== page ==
It can be difficult to muster up the strength to deal with the children instead of letting them watch the telly. It is understandable and tempting to allow them to TV binge or to let them play games on an iPad or computer. Some parents realize that this is a suboptimal solution, a quick fix that provides a few minutes of peace of mind, but others defend their course of action in such situations, thinking that television and computer games are essentially harmless for children.

Many justify using television as a nanny by claiming that watching TV is educational. Doesn’t TV teach children about the world? Isn’t television able to broaden their horizons in a way most parents are unable to do? Sesame Street teaches children to count, right?

Television certainly gives children a lot of information, but it also gives us a worldview that is highly distorted. The main purpose of most television shows isn’t education but entertainment, and even the few children’s programs that claim to educate must present the content in a highly entertaining manner to compete with other shows. In other words, watching television will always be like a trip to Disneyland; it can be amusing and thrilling, but very rarely will you learn anything of substance. Or rather, kids do pick up all sorts of things from TV, but not necessarily the ideas and behaviors we want them to learn.

Like it or not, to some degree our worldview is shaped by the media content we consume. Media effects aren’t the topic of this article, but at least on some level, television influences us all. Even adults will be somewhat colored by the things we read, see and listen to. Yet grownups already have a functioning worldview with mental defenses that make it possible to judge and interpret media content for themselves. On the other hand, children are in a phase of their lives when their perception of the world is being molded, forming their identity and learning the basics of how to function in a society. Is it then farfetched to assume that the delicate minds of children are more vulnerable to the impulses from the TV as compared to adults?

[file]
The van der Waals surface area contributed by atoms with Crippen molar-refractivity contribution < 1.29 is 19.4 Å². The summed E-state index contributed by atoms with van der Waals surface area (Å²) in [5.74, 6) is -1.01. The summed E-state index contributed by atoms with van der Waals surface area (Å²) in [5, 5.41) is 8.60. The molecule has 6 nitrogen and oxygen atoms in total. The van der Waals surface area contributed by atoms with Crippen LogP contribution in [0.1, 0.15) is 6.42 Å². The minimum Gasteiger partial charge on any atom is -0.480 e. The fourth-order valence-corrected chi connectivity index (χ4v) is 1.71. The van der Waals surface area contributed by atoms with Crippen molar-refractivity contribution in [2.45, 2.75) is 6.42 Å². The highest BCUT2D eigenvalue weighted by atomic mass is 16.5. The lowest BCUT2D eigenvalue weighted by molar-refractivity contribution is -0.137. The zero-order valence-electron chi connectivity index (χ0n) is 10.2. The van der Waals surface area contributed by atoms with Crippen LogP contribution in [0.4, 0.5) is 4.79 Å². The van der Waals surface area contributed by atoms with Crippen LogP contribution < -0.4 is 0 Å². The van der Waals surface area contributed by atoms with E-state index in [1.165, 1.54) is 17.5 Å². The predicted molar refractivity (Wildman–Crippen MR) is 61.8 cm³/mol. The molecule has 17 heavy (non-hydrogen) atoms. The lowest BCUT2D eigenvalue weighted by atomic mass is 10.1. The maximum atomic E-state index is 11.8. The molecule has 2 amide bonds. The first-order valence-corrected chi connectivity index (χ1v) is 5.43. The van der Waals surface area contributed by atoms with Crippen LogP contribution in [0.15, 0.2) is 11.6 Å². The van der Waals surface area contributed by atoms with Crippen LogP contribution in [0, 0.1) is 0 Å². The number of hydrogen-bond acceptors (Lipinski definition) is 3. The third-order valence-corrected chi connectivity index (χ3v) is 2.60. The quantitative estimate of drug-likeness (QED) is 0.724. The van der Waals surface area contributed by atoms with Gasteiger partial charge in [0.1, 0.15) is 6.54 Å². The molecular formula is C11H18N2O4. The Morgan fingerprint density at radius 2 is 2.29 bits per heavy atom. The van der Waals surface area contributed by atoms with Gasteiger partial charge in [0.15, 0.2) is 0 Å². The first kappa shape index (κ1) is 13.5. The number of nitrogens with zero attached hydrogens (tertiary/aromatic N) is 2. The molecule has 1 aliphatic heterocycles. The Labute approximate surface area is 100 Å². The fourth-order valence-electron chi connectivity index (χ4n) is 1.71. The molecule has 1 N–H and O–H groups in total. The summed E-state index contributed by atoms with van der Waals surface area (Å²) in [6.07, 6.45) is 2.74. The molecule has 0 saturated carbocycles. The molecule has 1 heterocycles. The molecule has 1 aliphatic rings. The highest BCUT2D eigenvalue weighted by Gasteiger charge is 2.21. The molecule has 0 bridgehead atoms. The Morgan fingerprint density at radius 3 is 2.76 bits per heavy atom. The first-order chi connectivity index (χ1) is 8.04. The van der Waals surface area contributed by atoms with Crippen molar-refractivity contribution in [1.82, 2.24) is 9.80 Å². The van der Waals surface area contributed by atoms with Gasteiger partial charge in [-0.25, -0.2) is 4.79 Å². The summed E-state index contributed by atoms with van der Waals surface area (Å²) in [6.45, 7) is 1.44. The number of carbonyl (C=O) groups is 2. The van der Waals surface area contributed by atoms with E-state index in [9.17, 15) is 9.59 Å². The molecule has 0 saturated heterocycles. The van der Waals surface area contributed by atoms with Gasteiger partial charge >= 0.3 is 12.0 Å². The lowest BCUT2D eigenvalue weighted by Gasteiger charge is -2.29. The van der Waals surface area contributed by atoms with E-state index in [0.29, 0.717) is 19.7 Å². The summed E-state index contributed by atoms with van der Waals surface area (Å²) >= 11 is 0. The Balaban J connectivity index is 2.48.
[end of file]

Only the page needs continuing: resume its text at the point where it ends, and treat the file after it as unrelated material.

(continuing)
The patterns of behavior portrayed by popular cartoon characters are often of the kind that we frown upon in the real world. The heroes of popular TV shows for children are irresponsible and violent, albeit in a stylized and wacky way. Adults may find such antiheroes funny and amusing, being familiar with abstract ideas such as irony and parody, but small children aren’t necessarily able to understand such concepts. We must remember that young minds aren’t yet able to distinguish between fact and fiction. If you and your child watch a show together, the same content will be understood differently. In a way, you and your child are watching a completely different show.

All of this begs the question: If the personality traits of the characters your children watch on TV were present in a human nanny, would you be comfortable leaving your child in that person’s hands?

The TV habit will make your kids restless when they aren’t watching TV

Time spent in front of the TV won’t really help your kids learn to quiet down when you tell them to do so; such a strategy might actually be counterproductive in the long run for parents who want peace of mind. Research has demonstrated that heavy watchers of TV are more likely to be anxious, unhappy and bored during so-called unstructured time,2 and we know that the two groups who watch the most TV are elderly people and – you guessed it – children! (“Unstructured time” is a term for all those situations when you are not really doing anything.)